|Matthew Henry's Concise Commentary|
80:1-7 He that dwelleth upon the mercy-seat, is the good Shepherd of his people. But we can neither expect the comfort of his love, nor the protection of his arm, unless we partake of his converting grace. If he is really angry at the prayers of his people, it is because, although they pray, their ends are not right, or there is some secret sin indulged in them, or he will try their patience and perseverance in prayer. When God is displeased with his people, we must expect to see them in tears, and their enemies in triumph. There is no salvation but from God's favour; there is no conversion to God but by his own grace.
Verse 4. - O Lord God of hosts. A form of address unusual in the Psalms, but occurring in Psalm 59:5; Psalm 84:8; and below in ver. 18. How long wilt thou be angry against the prayer of thy people? literally, how long wilt thou smoke? (comp. Psalm 74:1). "Against the prayer" means "in spite of the prayer," or "notwithstanding the prayer." Ordinarily, God forgives, and ceases from his anger, as soon as the afflicted one makes earnest prayer to him. But this is not always so. A time comes when his wrath cannot be appeased - when "there is no remedy" (2 Chronicles 36:16). Evil has been persisted in too long.
Gill's Exposition of the Entire Bible
O Lord God of hosts,.... Aben Ezra and Kimchi observe, that the word "Elohe" is here understood, and the words to be read, "O Lord God, the God of hosts"; of the armies above and below, against whom there is no standing, nor any before him when he is angry:
how long wilt thou be angry against the prayer of thy people? which must be put up in a wrong manner, in a very cold and lukewarm way, without faith and love, and with wrath and doubting; or otherwise God is not angry with, nor sets himself against the prayer of his people; nor does he despise, but is highly delighted with it: or how long wilt thou be angry with thy people, and continue the tokens of thy displeasure, though they pray, and keep praying, unto thee? it is in the Hebrew text, "how long wilt thou smoke (m) at the prayer of thy people?" that is, cause thine anger to smoke at it; in which it is thought there is an allusion to the smoke of the incense, to which prayer is compared; see Psalm 141:2, and denotes the acceptance of it with God through the mediation of Christ; but here his displicency at it, not being offered up through him, and by faith in him; such were the prayers of the Pharisees, Matthew 6:5.
(m) "fumabis", Pagninus, Vatablus; "fumaturus es", Junius & Tremellius, Piscator; "fumasti", Montanus, Cocceius, Gejerus, Michaelis, & Ainsworth.
The Treasury of David
4 O Lord God of hosts, how long wilt thou be angry against the prayer of thy people?
5 Thou feedest them with the bread of tears; and givest them tears to drink in great measure.
6 Thou makest us a strife unto our neighbours: and our enemies laugh among themselves.
7 Turn us again, O God of hosts, and cause thy face to shine; and we shall be saved.
"O Lord God of Hosts, how long wilt thou be angry against the prayer of thy people?" How long shall the smoke of thy wrath drown the smoking incense of our prayers? Prayer would fain enter thy holy place but thy wrath battles with it, and prevents its entrance. That God should be angry with us when sinning seems natural enough, but that he should be angry even with our prayers is a bitter grief. With many a pang may the pleader ask, "How long?" Commander of all the hosts of thy creatures, able to save thy saints in their extremity, shall they for ever cry to thee in vain?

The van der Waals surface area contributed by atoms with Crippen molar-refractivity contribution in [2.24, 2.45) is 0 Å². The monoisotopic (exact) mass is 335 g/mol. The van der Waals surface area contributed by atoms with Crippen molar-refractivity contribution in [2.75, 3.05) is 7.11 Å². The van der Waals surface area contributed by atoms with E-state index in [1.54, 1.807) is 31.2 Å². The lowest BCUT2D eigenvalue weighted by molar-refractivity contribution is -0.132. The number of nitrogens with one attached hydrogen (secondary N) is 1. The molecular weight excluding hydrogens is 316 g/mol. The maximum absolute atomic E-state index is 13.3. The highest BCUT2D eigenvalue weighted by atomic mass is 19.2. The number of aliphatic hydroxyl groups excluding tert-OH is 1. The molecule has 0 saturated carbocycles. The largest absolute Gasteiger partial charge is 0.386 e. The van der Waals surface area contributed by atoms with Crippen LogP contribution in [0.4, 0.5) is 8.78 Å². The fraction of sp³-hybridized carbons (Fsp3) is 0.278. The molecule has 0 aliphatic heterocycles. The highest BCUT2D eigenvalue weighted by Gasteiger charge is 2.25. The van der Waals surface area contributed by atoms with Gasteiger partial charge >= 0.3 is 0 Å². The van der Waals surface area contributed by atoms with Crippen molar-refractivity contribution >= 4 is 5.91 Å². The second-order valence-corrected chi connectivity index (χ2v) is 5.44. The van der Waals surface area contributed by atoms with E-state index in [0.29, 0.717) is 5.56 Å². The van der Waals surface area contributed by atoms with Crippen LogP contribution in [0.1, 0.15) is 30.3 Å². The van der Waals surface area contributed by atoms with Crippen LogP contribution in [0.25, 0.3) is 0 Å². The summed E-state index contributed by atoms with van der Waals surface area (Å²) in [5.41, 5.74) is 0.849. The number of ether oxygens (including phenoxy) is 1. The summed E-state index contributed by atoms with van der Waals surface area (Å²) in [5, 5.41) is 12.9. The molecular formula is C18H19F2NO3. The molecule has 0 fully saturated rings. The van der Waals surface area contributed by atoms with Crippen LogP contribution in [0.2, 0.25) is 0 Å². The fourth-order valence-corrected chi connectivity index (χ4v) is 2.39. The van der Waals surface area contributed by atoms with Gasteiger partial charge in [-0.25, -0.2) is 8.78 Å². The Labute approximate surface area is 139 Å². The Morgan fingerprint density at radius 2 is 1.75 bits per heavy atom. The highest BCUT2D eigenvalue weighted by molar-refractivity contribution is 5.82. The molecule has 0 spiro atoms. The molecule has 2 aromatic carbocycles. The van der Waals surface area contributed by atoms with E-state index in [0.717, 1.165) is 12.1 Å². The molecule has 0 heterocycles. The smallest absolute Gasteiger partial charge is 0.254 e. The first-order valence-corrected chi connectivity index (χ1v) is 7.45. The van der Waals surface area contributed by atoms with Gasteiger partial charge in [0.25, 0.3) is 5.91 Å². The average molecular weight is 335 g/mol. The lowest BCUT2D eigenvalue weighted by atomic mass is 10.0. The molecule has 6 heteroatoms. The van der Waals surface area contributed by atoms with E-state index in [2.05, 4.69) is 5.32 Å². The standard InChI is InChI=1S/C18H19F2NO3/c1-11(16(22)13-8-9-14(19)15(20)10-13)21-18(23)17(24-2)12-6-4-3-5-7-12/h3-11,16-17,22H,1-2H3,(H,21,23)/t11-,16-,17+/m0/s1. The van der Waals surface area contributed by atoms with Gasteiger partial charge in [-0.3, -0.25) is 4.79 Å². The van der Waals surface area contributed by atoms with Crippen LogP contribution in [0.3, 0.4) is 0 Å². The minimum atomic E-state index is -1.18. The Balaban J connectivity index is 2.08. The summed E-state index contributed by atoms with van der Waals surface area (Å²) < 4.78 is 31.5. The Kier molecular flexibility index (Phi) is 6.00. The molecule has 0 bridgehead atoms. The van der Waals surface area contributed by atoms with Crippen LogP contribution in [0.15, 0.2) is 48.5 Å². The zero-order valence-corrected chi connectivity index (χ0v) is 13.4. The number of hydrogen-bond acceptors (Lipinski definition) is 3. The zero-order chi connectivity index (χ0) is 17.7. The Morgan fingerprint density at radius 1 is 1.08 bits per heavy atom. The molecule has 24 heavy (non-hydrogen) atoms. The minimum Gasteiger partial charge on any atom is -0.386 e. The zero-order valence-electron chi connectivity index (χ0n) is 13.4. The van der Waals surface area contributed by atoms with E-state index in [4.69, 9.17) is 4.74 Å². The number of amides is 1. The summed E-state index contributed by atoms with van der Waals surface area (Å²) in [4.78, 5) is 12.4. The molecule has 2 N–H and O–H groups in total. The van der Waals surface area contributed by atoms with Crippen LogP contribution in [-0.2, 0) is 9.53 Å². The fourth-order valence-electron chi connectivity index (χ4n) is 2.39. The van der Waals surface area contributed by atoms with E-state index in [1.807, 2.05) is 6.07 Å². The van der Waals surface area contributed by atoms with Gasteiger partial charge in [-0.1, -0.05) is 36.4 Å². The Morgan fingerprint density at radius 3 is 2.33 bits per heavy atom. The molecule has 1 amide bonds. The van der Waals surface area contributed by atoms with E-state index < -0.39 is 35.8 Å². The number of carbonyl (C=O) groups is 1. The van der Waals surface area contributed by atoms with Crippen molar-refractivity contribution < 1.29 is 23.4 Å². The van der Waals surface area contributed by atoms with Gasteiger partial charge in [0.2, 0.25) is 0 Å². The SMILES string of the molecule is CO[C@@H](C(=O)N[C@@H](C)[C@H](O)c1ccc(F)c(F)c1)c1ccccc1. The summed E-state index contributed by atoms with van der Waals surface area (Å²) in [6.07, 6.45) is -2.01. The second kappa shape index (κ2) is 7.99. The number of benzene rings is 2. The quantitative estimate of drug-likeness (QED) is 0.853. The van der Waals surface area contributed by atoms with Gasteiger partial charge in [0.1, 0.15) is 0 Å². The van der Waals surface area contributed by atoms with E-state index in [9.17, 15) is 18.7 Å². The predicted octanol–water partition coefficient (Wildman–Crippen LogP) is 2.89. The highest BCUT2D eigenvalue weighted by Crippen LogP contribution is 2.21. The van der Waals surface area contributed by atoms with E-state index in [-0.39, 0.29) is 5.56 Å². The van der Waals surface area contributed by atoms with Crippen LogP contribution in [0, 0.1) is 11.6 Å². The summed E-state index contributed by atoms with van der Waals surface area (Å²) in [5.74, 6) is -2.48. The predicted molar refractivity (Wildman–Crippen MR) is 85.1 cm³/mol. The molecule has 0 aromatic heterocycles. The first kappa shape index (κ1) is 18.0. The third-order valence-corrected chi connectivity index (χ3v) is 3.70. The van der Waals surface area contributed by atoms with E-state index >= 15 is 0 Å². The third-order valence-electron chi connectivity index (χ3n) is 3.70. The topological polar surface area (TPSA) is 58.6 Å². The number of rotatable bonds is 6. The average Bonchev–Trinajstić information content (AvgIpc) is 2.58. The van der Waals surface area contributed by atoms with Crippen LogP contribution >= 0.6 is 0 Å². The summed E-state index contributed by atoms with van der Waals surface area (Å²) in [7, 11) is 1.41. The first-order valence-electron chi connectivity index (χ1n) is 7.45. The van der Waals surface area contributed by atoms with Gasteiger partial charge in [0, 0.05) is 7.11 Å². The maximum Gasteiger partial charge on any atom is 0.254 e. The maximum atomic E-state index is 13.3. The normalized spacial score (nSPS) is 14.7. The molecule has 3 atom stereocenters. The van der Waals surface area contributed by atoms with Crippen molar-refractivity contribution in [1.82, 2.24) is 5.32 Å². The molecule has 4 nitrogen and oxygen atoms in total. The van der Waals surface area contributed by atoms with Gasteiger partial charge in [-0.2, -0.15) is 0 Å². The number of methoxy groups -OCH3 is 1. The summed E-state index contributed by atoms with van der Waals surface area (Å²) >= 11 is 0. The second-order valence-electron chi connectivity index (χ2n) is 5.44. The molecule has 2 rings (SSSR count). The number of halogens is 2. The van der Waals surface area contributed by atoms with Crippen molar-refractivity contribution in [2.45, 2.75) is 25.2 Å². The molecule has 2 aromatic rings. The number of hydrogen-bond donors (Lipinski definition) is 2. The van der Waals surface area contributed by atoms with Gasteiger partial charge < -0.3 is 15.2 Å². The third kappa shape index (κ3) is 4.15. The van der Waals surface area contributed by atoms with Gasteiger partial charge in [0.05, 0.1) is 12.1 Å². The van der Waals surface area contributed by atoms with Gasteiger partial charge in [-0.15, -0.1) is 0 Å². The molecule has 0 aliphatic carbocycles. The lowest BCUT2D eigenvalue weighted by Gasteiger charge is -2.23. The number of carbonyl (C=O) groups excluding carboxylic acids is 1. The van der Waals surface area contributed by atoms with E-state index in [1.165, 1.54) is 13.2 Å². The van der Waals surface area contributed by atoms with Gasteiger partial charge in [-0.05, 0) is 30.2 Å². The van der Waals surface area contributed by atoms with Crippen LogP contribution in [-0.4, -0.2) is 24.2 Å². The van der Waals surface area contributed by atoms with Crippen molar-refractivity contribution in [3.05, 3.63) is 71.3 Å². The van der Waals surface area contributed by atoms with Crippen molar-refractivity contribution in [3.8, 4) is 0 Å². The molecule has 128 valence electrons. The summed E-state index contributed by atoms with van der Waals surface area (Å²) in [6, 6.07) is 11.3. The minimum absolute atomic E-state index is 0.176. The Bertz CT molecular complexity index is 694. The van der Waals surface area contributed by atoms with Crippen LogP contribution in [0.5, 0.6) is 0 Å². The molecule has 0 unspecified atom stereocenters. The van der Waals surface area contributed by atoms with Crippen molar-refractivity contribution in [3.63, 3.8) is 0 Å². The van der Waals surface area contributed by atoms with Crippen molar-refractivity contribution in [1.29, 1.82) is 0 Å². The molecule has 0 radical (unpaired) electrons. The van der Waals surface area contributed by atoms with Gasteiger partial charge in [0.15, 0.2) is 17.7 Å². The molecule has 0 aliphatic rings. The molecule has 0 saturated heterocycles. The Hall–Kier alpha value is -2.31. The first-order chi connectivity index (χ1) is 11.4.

"Thou feedest them with the bread of tears." Their meat is seasoned with brine distilled from weeping eyes. Their meals, which were once such pleasant seasons of social merriment, are now like funeral feasts to which each man contributes his bitter morsel. Thy people ate bread of wheat before, but now they receive from thine own hand no better diet than bread of tears. "And givest them tears to drink in great measure." Tears are both their food and their drink, and that without stint. They swallow tierces of tears, and swim in gulfs of grief, and all this by God's own appointment; not because their enemies have them in their power by force of arms, but because their God refuses to interpose. Tear-bread is even more the fruit of the curse than to eat bread in the sweat of one's face, but it shall by divine love be turned into a greater blessing by ministering to our spiritual health.
"Thou makest us a strife unto our neighbours." Always jealous and malicious, Edom and Moab exulted over Israel's troubles, and then fell to disputing about their share of the spoil. A neighbour's jeer is ever most cutting, especially if a man has been superior to them, and claimed to possess more grace. None are so un-neighbourly as envious neighbours. "And our enemies laugh among themselves." They find mirth in our misery, comedy in our tragedy, salt for their wit in the brine of our tears, amusement in our amazement. It is devilish to sport with another's griefs; but it is the constant habit of the world which lieth in the wicked one to make merry with the saints' tribulations; the seed of the serpent follow their progenitor and rejoice in evil.
"Turn us again, O God of hosts." The prayer rises in the form of Its address to God. He is here the God of Hosts. The more we approach the Lord in prayer and contemplation the higher will our ideas of him become.
Jamieson-Fausset-Brown Bible Commentary
4. be angry—(Compare Margin.)
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